“I think the major risk and unknown is the potential damage during recovery and, to a lesser extent, during deployment.”

Any damage that is found has to be repair on site and extends ship time.  Worse, Shapiro says, is the latent damage that may cause problems only a few years down the line.

“Cable reuse and cable recycling has to be decided on a case-by-case basis.”


Barnes takes the discussion into the system design perspective and repeaters are the key.

According to him, network transmission capability and reliability are both largely determined by the repeaters.  Replacing repeaters can improve both, but is not always warranted.

The network cost savings afforded by recycling can change based on new or recycled repeaters, but the cost is largely determined by cable and recovery cost.

System cost can change measurably depending on cost of recovery.

By Barnes' reckoning, there are three systems in question for a new connection: recycled cable and repeater, recycled cable with new repeater, and a new system.  Deciding the cost/benefit is the important aspect of the process.

The three things that cause concern are fiber reliability, electrical reliability and any optic components.


Continuing the discussion is Leconte, who is speaking on his company's direct experience with recycled cable systems.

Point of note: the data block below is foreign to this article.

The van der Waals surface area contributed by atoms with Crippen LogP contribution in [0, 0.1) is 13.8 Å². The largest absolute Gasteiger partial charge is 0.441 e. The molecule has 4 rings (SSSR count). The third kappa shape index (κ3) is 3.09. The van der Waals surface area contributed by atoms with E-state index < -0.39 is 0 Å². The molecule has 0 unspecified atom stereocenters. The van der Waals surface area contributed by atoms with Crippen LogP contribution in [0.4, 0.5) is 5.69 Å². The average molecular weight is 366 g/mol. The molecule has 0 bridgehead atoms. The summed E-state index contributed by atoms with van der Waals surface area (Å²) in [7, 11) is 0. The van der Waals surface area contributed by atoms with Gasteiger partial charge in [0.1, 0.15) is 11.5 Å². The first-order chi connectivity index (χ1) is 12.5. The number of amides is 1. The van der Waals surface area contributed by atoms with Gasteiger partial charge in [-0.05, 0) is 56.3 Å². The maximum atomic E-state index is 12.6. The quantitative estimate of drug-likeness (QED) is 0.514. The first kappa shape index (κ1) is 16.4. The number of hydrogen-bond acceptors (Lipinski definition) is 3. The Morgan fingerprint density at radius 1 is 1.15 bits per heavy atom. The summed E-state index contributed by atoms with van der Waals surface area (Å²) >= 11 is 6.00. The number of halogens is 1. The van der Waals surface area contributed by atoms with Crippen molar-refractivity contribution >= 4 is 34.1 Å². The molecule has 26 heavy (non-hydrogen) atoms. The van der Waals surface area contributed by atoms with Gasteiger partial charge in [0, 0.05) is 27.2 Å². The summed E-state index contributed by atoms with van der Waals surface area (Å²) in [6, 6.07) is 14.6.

“We found that less than one percent of the cable was not of quality.”  In the two projects involving recovering a cable and recycling it into a new system, FT-Marine found that most all of the recovered cable and repeaters were still fully functional and they used no new products for the project.

They tested the cable and the repeaters during the recovery phase and the new system was constructed on board the ship during recovery.

There were enough recovered repeaters that some went into the maintenance reserve.

Finally, Leconte said that reusing existing landing points vastly simplified the process.


Logan added a very different slant on the issue of recycling.  Namely, when recycling is uneconomical, salvage it anyway.

According to Logan, the benefits of recovery includes continuous third party risks, it frees up sea floor routes, you can recycle it for the various materials like steel, copper and poly.

Logan's company has three ships that has recycled 17,000 km of cable for it's materials, which he says has a clear environmental benefit.

According to logan's data, recycling 8000 km of cable saves up to 286,000 tons o CO2 emissions.

“We're picking up old cable and breaking it down for its commodities.  Out technique of picking up the cable is a light technique in terms of fuel usage.”


Speaking last will be Schofield speaking about the SubOptic Working Group.

“What we've heard from the panelists is the best suggestion possible.”

According to Schofield, SubOptic has gathered a working group devoted to extending the life and usage of cable systems.

“This group is coving both extending system life and relay.”

So far, in a years time they hope to report back to the industry about issues and possible solutions.

“This has been our opportunity as an industry to frame the debates.  We want investors to know exactly what the issues are.”

Reliability continues to be an important issue.

The panel finished at 12:30 p.m. exactly.